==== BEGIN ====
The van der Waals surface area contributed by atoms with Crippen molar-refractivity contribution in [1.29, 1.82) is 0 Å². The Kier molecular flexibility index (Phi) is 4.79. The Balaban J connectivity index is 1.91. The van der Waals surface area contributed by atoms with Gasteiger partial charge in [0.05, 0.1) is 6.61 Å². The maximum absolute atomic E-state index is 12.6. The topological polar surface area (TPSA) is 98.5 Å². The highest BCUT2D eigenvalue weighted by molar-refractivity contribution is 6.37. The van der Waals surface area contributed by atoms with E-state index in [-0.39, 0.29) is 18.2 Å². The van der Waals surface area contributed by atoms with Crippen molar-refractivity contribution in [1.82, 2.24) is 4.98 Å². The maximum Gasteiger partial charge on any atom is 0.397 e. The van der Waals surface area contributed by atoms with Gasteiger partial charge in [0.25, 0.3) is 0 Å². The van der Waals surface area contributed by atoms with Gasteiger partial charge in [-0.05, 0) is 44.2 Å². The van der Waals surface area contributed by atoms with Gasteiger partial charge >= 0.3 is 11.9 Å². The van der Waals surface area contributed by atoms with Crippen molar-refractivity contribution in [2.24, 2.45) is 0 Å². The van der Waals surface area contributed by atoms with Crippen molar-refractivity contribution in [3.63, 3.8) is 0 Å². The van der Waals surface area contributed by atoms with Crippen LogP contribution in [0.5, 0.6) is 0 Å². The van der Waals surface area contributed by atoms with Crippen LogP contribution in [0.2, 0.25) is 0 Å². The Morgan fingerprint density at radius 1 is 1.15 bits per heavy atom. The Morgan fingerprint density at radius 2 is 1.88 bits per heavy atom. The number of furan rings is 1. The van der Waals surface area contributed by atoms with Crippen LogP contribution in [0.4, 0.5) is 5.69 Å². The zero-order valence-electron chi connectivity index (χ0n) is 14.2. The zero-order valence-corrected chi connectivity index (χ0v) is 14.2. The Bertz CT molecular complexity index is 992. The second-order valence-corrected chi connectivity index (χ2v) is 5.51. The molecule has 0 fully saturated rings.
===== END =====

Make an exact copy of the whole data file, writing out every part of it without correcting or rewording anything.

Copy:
The van der Waals surface area contributed by atoms with Crippen molar-refractivity contribution in [1.29, 1.82) is 0 Å². The Kier molecular flexibility index (Phi) is 4.79. The Balaban J connectivity index is 1.91. The van der Waals surface area contributed by atoms with Gasteiger partial charge in [0.05, 0.1) is 6.61 Å². The maximum absolute atomic E-state index is 12.6. The topological polar surface area (TPSA) is 98.5 Å². The highest BCUT2D eigenvalue weighted by molar-refractivity contribution is 6.37. The van der Waals surface area contributed by atoms with E-state index in [-0.39, 0.29) is 18.2 Å². The van der Waals surface area contributed by atoms with Crippen molar-refractivity contribution in [1.82, 2.24) is 4.98 Å². The maximum Gasteiger partial charge on any atom is 0.397 e. The van der Waals surface area contributed by atoms with Gasteiger partial charge in [0.25, 0.3) is 0 Å². The van der Waals surface area contributed by atoms with Gasteiger partial charge in [-0.05, 0) is 44.2 Å². The van der Waals surface area contributed by atoms with Gasteiger partial charge >= 0.3 is 11.9 Å². The van der Waals surface area contributed by atoms with Crippen molar-refractivity contribution in [2.24, 2.45) is 0 Å². The van der Waals surface area contributed by atoms with Crippen molar-refractivity contribution in [3.63, 3.8) is 0 Å². The van der Waals surface area contributed by atoms with Crippen LogP contribution in [0.5, 0.6) is 0 Å². The van der Waals surface area contributed by atoms with Crippen LogP contribution in [0.2, 0.25) is 0 Å². The Morgan fingerprint density at radius 1 is 1.15 bits per heavy atom. The Morgan fingerprint density at radius 2 is 1.88 bits per heavy atom. The number of furan rings is 1. The van der Waals surface area contributed by atoms with Crippen LogP contribution in [0.4, 0.5) is 5.69 Å². The zero-order valence-electron chi connectivity index (χ0n) is 14.2. The zero-order valence-corrected chi connectivity index (χ0v) is 14.2. The Bertz CT molecular complexity index is 992. The second-order valence-corrected chi connectivity index (χ2v) is 5.51. The molecule has 0 fully saturated rings.